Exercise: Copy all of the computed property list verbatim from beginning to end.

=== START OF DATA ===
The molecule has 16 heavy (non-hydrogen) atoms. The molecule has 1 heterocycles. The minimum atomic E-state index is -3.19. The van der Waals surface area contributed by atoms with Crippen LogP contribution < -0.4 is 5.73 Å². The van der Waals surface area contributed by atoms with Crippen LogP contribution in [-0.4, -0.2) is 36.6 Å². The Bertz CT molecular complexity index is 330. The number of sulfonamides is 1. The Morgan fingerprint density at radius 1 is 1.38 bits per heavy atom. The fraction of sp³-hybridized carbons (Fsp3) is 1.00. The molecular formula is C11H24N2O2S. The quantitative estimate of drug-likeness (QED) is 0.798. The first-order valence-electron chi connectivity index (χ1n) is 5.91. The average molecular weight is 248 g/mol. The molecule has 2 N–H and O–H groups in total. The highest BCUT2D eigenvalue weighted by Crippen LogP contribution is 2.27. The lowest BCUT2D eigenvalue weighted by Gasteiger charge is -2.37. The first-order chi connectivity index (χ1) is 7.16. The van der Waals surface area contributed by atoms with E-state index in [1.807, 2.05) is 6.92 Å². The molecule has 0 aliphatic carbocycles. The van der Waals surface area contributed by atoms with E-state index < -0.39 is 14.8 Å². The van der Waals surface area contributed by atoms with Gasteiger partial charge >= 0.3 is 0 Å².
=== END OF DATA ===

The molecule has 16 heavy (non-hydrogen) atoms. The molecule has 1 heterocycles. The minimum atomic E-state index is -3.19. The van der Waals surface area contributed by atoms with Crippen LogP contribution < -0.4 is 5.73 Å². The van der Waals surface area contributed by atoms with Crippen LogP contribution in [-0.4, -0.2) is 36.6 Å². The Bertz CT molecular complexity index is 330. The number of sulfonamides is 1. The Morgan fingerprint density at radius 1 is 1.38 bits per heavy atom. The fraction of sp³-hybridized carbons (Fsp3) is 1.00. The molecular formula is C11H24N2O2S. The quantitative estimate of drug-likeness (QED) is 0.798. The first-order valence-electron chi connectivity index (χ1n) is 5.91. The average molecular weight is 248 g/mol. The molecule has 2 N–H and O–H groups in total. The highest BCUT2D eigenvalue weighted by Crippen LogP contribution is 2.27. The lowest BCUT2D eigenvalue weighted by Gasteiger charge is -2.37. The first-order chi connectivity index (χ1) is 7.16. The van der Waals surface area contributed by atoms with E-state index in [1.807, 2.05) is 6.92 Å². The molecule has 0 aliphatic carbocycles. The van der Waals surface area contributed by atoms with E-state index < -0.39 is 14.8 Å². The van der Waals surface area contributed by atoms with Gasteiger partial charge >= 0.3 is 0 Å².